As stated above, T_{J} is determined by adding the transient temperature rise calculated using the transient thermal resistance to the steady-state T_{J}. As the procedure used, first the steady-state and the transient power consumption values are calculated, and then the thermal resistance in each case is used to calculate the temperature rise (heat generation) for each. Then T_{A} is added to the sum of the heat generation values for the steady state and for the transient state to determine the transient T_{J}. Let’s try performing the calculations.

We calculate the power consumption P1 for steady-state V_{IN}=13.5 V, V_{OUT}=5.0 V, I_{OUT}=90 mA, and I_{CC}=40 μA (typ).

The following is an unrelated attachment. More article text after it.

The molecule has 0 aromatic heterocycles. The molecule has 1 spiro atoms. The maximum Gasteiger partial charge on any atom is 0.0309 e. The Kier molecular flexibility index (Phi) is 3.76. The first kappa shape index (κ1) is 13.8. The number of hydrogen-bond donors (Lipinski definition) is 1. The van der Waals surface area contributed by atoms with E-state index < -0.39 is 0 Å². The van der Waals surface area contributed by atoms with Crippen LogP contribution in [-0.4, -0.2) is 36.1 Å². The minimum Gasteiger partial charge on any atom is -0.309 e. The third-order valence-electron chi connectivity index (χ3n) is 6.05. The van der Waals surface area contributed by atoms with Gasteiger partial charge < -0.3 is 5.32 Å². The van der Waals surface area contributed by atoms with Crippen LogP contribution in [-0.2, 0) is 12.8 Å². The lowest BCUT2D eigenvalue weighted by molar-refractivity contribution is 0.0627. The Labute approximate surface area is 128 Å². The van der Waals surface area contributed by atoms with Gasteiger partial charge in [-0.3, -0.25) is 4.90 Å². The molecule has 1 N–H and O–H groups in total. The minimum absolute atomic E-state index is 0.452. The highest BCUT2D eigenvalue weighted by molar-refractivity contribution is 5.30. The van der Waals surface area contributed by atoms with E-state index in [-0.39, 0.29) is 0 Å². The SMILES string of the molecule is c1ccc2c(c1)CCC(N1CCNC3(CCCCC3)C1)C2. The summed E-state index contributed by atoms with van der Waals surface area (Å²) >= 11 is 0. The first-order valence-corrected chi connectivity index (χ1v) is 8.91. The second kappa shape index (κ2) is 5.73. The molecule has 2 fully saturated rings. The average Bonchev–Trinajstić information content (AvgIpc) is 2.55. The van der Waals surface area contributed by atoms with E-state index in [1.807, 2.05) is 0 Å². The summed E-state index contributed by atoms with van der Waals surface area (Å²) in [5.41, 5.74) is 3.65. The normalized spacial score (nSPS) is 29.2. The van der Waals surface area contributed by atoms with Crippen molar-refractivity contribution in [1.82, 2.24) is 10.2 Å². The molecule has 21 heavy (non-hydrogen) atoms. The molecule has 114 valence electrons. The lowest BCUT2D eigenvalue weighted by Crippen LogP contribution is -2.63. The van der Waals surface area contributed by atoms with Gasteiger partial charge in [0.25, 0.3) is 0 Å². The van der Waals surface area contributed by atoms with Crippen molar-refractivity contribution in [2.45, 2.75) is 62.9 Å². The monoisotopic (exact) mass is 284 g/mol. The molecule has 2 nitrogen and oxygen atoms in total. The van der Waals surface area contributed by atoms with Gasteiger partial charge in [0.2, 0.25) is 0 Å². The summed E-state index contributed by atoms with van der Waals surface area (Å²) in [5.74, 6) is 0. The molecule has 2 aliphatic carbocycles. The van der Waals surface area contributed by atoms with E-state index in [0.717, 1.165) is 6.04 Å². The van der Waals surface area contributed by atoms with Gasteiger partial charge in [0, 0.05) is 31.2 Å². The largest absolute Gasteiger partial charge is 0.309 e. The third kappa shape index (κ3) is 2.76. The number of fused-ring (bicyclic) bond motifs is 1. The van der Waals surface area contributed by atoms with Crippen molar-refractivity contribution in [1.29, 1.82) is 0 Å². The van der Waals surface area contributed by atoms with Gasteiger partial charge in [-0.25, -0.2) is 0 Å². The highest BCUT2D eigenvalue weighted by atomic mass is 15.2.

The power consumption P2 in the transient state with V_{IN}=35 V is calculated. Keep in mind that P2 is a value that includes the steady-state power consumption P1=0.77 W.

Using the steady-state thermal resistance θ_{JA}=40℃/W and the transient thermal resistance Z_{TH} (3s)=21℃/W for 3 seconds/5% duty, the respective T_{J} temperature increases are calculated. The transient temperature rise is calculated from the power consumption resulting by subtracting the steady-state power consumption P1 from P2.

Steady-state temperature increase

Transient temperature rise

These temperature increases are added to find the overall temperature increase.

Overall temperature increase

Finally, the ambient temperature T_{A} in the transient state is added to determine T_{J}. Here T_{A} is assumed to be 65°C.